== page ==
The folks at Trimedia want to change that. They’ve been building and remodeling their offices on West Washington, and now they want to erect a large piece of public art at the location.
Something exciting. Something that’ll make you wanna stop and take your picture next to it.
They’ve got nothing specific in mind yet except that it has to complement the other buildings. They’ve enlisted NMU professor Dale Wedig as a consultant.
You got an idea? You got skills? They’ll listen to you.
THE EFFORT TO get “dark stores” legislation passed this year is by no means a slam dunk.
Yes, the bill recently passed the House by a surprising 97-11 margin, but it could still face staunch opposition in the Senate where it’ll likely to come up for a vote this fall.
Obstacles remain. Namely the Michigan Chamber of Commerce, the Michigan Restailers Association, and the Michigan Manufacturers Association. They oppose any change in how Michigan businesses have been assessed in recent years.
The businesses–especially the big ones–have gotten huge tax breaks in recent years which in turn has led to decreased revenues for municipalities, and a cut in services.
The legislation, if passed, would reverse all that. State Senator Tom Casperson will be leading the way to get it passed.
IT’S BEEN QUITE a year, good and bad, for State Representative John Kivela.
First he had to deal with the huge embarrassment of a DUI downstate, complete with video of the arrest posted on social media by someone who clearly wasn’t a fan of his.
But he also helped engineer some meth bills through the legislature, and he’s been a prime mover in getting the House to pass the dark store legislation.
And now he’s been named “Legislator of the Year” by the Michigan United Conservation Clubs. Those are the folks interested in hunting, fishing and conservation issues. A pretty big honor.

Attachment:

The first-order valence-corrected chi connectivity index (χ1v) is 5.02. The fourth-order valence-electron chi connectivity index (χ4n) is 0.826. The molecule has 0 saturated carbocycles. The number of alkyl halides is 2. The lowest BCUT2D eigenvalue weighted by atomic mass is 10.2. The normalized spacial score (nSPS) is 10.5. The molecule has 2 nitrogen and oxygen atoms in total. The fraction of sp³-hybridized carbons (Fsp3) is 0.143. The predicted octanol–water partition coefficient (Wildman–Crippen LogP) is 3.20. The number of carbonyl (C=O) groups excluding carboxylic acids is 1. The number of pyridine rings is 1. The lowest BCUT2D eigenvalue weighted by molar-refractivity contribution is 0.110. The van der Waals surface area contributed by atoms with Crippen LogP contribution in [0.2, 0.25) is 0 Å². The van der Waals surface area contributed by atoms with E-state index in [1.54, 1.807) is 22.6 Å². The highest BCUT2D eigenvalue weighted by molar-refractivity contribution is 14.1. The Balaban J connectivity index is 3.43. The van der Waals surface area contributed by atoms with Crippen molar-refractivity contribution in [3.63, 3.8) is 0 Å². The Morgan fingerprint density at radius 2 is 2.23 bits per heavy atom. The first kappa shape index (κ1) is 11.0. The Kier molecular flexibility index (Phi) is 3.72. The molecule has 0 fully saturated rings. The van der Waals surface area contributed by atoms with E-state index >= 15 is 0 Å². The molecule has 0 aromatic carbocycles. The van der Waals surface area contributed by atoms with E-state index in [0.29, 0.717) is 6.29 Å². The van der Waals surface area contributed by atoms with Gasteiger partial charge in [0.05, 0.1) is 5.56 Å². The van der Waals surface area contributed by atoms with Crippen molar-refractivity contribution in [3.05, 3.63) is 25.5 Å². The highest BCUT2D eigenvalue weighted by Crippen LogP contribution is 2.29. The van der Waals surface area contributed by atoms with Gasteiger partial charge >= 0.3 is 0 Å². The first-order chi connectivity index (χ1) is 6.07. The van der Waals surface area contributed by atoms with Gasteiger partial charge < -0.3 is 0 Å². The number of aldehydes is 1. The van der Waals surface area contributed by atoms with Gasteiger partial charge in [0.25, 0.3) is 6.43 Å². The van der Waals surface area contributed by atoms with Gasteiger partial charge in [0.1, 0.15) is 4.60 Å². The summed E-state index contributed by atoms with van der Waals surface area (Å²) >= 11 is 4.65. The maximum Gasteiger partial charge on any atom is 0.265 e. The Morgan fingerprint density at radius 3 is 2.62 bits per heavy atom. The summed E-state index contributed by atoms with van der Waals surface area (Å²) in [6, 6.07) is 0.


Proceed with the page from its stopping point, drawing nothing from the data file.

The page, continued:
Not big enough, though, to deter, potential opponents in this year’s election. City Commissioner Sara Cambensy is challenging him for the Democratic nomination. Two Republicans are entered in the Republican primary.
ABC 10 SPORTSCASTER Sam Ali is making a name for himself.
More important, he’s helping us better understand Islam.
Ali, from downstate Dearborn, is a practicing Muslim, and he and interactive media editor Andrew Lorinser, recently aired two live segments on Islam on Facebook.
One dealt with Ramadan, the other with reaction to the Orlando massacre. That’s a tough task for an American Muslim these days but Ali didn’t hesitate. He says reaction was generally very positive. He suffered no personal attacks on social media.
ABC 10 will be airing a piece Thursday at 5:30 on Islam, and another next week. It’s good to see local TV tackling controversial issues.
As for Ali, he’s an engaging personality who’s recently taken on a couple of other challenges–competitive eating at local restaurants, and athletic competitions where he’s under-qualified (e.g. playing goalie even though he can barely skate).
He’s having fun doing a job he clearly enjoys. And he’s taught us a thing or two along the way.